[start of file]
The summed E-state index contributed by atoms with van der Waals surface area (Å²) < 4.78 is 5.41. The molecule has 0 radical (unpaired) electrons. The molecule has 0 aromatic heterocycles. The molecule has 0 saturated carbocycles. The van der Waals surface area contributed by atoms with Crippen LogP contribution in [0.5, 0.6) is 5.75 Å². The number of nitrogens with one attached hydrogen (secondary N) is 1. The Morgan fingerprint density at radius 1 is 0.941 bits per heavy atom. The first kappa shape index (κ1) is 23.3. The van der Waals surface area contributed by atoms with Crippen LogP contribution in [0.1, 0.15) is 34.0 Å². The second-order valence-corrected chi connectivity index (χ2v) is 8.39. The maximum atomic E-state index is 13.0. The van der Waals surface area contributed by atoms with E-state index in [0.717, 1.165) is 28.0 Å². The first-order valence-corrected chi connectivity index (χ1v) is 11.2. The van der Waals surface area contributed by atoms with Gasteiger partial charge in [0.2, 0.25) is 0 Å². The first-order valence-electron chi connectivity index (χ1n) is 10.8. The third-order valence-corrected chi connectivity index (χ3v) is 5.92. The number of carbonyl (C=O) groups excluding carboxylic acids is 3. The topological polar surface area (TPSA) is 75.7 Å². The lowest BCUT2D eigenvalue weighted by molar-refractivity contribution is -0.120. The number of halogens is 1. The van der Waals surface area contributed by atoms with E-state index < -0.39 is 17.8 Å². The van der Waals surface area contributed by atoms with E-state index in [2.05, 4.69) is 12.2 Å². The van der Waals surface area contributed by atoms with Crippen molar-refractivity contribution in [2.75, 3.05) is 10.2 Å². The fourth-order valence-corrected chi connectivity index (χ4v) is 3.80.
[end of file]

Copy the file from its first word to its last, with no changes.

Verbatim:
The summed E-state index contributed by atoms with van der Waals surface area (Å²) < 4.78 is 5.41. The molecule has 0 radical (unpaired) electrons. The molecule has 0 aromatic heterocycles. The molecule has 0 saturated carbocycles. The van der Waals surface area contributed by atoms with Crippen LogP contribution in [0.5, 0.6) is 5.75 Å². The number of nitrogens with one attached hydrogen (secondary N) is 1. The Morgan fingerprint density at radius 1 is 0.941 bits per heavy atom. The first kappa shape index (κ1) is 23.3. The van der Waals surface area contributed by atoms with Crippen LogP contribution in [0.1, 0.15) is 34.0 Å². The second-order valence-corrected chi connectivity index (χ2v) is 8.39. The maximum atomic E-state index is 13.0. The van der Waals surface area contributed by atoms with E-state index in [0.717, 1.165) is 28.0 Å². The first-order valence-corrected chi connectivity index (χ1v) is 11.2. The van der Waals surface area contributed by atoms with Gasteiger partial charge in [0.2, 0.25) is 0 Å². The first-order valence-electron chi connectivity index (χ1n) is 10.8. The third-order valence-corrected chi connectivity index (χ3v) is 5.92. The number of carbonyl (C=O) groups excluding carboxylic acids is 3. The topological polar surface area (TPSA) is 75.7 Å². The lowest BCUT2D eigenvalue weighted by molar-refractivity contribution is -0.120. The number of halogens is 1. The van der Waals surface area contributed by atoms with E-state index < -0.39 is 17.8 Å². The van der Waals surface area contributed by atoms with E-state index in [2.05, 4.69) is 12.2 Å². The van der Waals surface area contributed by atoms with Crippen molar-refractivity contribution in [2.75, 3.05) is 10.2 Å². The fourth-order valence-corrected chi connectivity index (χ4v) is 3.80.